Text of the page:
The Rangers went 68-94, firing manager Chris Woodward during the season, and then hired Bruce Bochy, a three-time World Series champion with San Francisco. Texas’ six straight losing seasons are its worst skid since the franchise moved from Washington in 1972.

Rangers owner Ray Davis said the club wouldn’t hesitate to keep adding payroll. Including the $19.65 million qualifying offer accepted by Martin Perez, the team’s best pitcher last season, the Rangers have spent nearly $761 million in free agency over the past year.

“I hate losing, but I think there’s one person in our organization who hates losing worse than me, and I think it’s Ray Davis,” Young said. “He’s tired of losing. I’m tired of losing. Our organization is tired of losing.”

After making his first start in early August last season, deGrom went 5-4 with a 3.08 ERA in 11 outings. He helped the Mets reach the playoffs, then passed up a $30.5 million salary for 2023 and opted out of his contract to become a free agent for the first time.

That ended his deal with the Mets at $107 million over four years, and deGrom rejected their $19.65 million qualifying offer in November. New York will receive draft-pick compensation for losing him.

The fan favorite becomes the latest in a long line of ace pitchers to leave the Mets for one reason or another, including Nolan Ryan, Tom Seaver, Dwight Gooden and David Cone.

The Rangers visit Citi Field from Aug. 28-30.

When healthy, deGrom is perhaps baseball’s most dominant pitcher. His 2.52 career ERA ranks third in the expansion era (since 1961) behind Los Angeles Dodgers lefty Clayton Kershaw (2.48) and Hall of Famer Sandy Koufax (2.19) among those with at least 200 starts.

The right-hander is 4-1 with a 2.90 ERA in five career postseason starts, including a win over San Diego in the wild-card round this year that extended the Mets’ season. New York was eliminated the next night.

A four-time All-Star and the 2014 NL Rookie of the Year, deGrom was a ninth-round draft pick by the Mets in 2010 out of Stetson, where he played shortstop before moving to the mound. He was slowed by Tommy John surgery early in his career and didn’t reach the majors until age 26.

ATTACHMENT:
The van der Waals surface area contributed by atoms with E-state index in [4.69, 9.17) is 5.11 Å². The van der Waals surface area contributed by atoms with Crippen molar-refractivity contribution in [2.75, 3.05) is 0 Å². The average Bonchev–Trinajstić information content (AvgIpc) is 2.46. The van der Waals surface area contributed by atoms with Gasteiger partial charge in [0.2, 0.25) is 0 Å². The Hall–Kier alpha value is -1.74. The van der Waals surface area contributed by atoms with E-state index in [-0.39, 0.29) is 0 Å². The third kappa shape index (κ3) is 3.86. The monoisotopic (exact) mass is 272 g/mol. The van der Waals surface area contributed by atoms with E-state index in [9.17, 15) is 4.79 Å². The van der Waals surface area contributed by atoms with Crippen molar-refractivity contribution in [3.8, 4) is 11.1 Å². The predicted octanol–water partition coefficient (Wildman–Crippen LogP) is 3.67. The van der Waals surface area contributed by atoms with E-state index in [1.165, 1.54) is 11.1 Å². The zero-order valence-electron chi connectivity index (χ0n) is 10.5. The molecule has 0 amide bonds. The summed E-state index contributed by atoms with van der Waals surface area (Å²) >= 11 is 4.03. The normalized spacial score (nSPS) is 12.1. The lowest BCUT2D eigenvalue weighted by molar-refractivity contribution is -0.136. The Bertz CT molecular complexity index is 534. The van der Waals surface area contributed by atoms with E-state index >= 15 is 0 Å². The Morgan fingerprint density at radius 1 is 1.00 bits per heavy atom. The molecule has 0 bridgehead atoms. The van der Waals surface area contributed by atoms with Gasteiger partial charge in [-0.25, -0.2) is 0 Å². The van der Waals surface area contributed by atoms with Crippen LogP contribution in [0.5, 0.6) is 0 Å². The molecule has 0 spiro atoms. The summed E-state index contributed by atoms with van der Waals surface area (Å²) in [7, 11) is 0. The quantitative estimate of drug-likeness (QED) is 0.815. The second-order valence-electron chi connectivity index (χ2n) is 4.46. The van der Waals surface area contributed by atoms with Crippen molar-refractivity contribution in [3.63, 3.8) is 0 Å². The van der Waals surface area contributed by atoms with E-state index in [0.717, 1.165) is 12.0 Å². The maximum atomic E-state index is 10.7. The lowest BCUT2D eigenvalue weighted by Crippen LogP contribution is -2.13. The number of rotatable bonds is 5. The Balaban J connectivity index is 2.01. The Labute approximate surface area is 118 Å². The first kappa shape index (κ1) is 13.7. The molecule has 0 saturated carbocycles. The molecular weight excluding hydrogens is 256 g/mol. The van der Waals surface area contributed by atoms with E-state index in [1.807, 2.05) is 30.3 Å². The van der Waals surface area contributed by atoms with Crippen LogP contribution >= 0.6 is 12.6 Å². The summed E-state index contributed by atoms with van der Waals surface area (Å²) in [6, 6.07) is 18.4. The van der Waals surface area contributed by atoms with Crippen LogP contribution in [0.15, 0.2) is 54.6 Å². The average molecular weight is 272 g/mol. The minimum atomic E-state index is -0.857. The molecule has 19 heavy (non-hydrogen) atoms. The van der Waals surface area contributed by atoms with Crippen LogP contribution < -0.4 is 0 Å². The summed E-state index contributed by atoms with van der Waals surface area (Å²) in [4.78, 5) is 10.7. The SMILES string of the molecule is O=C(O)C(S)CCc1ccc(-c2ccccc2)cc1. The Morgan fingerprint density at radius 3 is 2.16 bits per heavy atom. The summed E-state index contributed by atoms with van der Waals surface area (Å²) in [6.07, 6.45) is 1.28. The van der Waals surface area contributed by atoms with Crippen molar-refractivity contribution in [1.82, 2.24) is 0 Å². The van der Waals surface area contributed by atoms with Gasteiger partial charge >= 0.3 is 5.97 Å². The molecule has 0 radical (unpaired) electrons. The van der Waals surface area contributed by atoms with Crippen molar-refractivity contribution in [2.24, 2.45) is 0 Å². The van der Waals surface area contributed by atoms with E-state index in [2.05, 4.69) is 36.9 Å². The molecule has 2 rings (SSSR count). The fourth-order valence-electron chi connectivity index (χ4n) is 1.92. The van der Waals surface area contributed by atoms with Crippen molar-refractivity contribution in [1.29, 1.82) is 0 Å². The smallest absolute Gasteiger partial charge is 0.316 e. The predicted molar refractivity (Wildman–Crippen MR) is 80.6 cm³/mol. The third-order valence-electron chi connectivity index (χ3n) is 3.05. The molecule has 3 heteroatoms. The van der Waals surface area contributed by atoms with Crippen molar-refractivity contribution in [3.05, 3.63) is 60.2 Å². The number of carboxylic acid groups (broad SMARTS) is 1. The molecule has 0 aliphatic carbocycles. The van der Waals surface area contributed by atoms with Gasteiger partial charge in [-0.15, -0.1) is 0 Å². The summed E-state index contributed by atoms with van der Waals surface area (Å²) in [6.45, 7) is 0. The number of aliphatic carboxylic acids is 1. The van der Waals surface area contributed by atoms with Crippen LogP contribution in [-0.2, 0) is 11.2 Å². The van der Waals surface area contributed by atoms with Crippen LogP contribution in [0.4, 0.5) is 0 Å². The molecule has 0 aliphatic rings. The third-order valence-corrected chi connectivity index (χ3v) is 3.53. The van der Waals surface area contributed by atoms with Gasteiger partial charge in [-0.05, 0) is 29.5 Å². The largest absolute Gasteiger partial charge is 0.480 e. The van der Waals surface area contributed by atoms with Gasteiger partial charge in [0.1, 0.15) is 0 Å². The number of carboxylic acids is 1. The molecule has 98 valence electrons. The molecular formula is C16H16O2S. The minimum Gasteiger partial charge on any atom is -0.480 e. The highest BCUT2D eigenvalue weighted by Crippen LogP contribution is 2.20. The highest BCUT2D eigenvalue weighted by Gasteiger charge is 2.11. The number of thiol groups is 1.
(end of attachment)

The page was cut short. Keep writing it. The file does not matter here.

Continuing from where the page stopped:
Once he arrived, though, he blossomed. He helped the Mets reach the 2015 World Series and earn a 2016 playoff berth before winning consecutive NL Cy Young Awards in 2018 and 2019.

But injuries to his elbow, forearm and shoulder blade have limited him to 26 starts over the past two seasons. He compiled a career-low 1.08 ERA over 92 innings in 2021, but did not pitch after July 7 that year because of arm trouble.

DeGrom is 82-57 with 1,607 strikeouts in 1,326 innings over nine big league seasons. He gets $30 million next year, $40 million in 2024 and 2025, $38 million in 2026 and $37 million in 2027. The deal includes a conditional option for 2028 with no guaranteed money.

The addition of deGrom gives the Rangers three proven starters along with Gray and Perez, who went 12-8 with a career-best 2.89 ERA in his return to the team that signed him as a teenager out of Venezuela. Young didn’t rule out the addition of another starter.

With several holes on their starting staff, the Mets have shown interest in free agents Justin Verlander and Carlos Rodon to pair with 38-year-old Max Scherzer atop the rotation.

Now, with deGrom gone, signing one of those two could become a much bigger priority.